Machine control: Lack of wireless interoperability concerns industrial automation engineers

Lack of interoperability is one of various concerns plaguing engineers considering adoption of wireless technology.

11/24/2008


According to Frost & Sullivan research, approximately 83% of the end users across process and factory automation rated interoperability as a medium to high concern. Although the end-user concern is expected to hamper the adoption of wireless in the near future, the upcoming standards like SP100.11a and wireless HART are going to address this issue. In addition, numerous suppliers are supporting the initiatives that aim to establish a common standard. The increasing success stories of smooth wireless integration and functioning are likely to reduce end-user conservatism and raise the level of adoption of wireless devices.

End users’ perspectives on interoperability

End users

The level of concern varies depending on different parameters such as end-user environment, types of wireless devices being used, the application area and the experiences of the end user with wireless devices. The refining and pharmaceutical industries, for example, expressed a greater concern over interoperability among end users. They believed that integration with the existing network is important and the presence of numerous controls, fieldbus and automation devices implies that the wireless devices need to integrate seamlessly into the existing network. Similarly, in the oil and gas and the water and waste water industry wherein one of the preferred application areas for wireless devices is telemetry, end users were convinced that the wireless devices must be compatible with each other in order to ensure that there is a smooth flow of data.
In the past, interoperability was not as important as currently. People predominantly built their own systems or purchased them from a single supplier. Increasing plant automation, however, has spurred the demand for wireless devices and systems for numerous applications, such as monitoring, alarm and telemetry.Systems and solutions are often based on proprietary protocols without reference to a common standard or architecture. As a result, these devices offered from multiple suppliers are not often compatible with one another. So even though options have increased, end users have become concerned about device incompatibilities. End users are wary of becoming locked into a proprietary system that may hinder future advancement. Integration issues with existing infrastructure increases time and effort spent by end users, while they would prefer plug-and-play devices.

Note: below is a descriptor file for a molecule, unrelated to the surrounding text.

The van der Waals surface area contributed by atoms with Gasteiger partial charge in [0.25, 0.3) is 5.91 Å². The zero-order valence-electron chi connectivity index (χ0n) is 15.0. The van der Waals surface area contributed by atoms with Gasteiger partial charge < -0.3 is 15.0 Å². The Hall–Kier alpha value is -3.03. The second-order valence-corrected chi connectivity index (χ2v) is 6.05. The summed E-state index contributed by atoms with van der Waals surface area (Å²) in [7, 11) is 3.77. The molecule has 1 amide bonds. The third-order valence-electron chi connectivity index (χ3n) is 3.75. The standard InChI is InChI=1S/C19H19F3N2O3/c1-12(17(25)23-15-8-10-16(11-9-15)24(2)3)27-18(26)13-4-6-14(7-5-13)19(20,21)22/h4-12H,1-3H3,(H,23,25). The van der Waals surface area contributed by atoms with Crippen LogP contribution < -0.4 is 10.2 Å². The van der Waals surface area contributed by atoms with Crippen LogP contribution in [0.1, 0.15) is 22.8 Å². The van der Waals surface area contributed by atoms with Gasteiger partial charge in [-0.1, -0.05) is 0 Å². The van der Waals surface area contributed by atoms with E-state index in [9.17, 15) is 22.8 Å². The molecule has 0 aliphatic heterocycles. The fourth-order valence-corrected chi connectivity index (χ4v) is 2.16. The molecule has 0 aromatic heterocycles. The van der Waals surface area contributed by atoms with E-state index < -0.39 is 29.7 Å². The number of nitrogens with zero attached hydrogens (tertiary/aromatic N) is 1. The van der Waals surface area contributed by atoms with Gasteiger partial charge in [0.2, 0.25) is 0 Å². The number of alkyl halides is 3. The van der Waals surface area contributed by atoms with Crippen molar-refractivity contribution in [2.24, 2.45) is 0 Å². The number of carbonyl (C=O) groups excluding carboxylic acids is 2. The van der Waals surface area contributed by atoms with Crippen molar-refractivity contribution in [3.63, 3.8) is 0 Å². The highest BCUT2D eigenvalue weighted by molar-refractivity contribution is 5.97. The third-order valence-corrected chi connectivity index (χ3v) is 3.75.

End users are also extremely cautious of investing in wireless when they are not confident about the benefits that wireless has to offer. Given that the end users will not be very keen to replace the existing fieldbus installation, suppliers should look to integrate wireless devices to existing wired fieldbus. Currently, plant IT network assumes significance over automation network. Hence, clear boundaries and smooth integration of wireless is required with the wireless devices existing network. The existence of several open and proprietary communication protocols results in confusion among the wireless devices end users who are ready to wait until a uniform standard is established.
Attainment of true interoperability would require an open architecture such as software based systems, in which various standards could be applied. Software is capable of communicating with both standards-based and proprietary wireless networks. End users also believed that the lack of universal standard is another major concern. The need of the hour is to have common standards that offer interoperability from both the supplier and the end-user perspective.
To increase the level of adoption of wireless in the discrete and the process environment, suppliers must come up with wireless devices that are compatible with each other. Moreover, there is a need for a uniform standard and open architecture to enable the seamless integration of wireless devices with existing plant infrastructure such as fieldbus or other control systems. End users must also be convinced about interoperability through product trials or demos suppliers should offer. Nevertheless, the future for wireless devices in automation looks promising.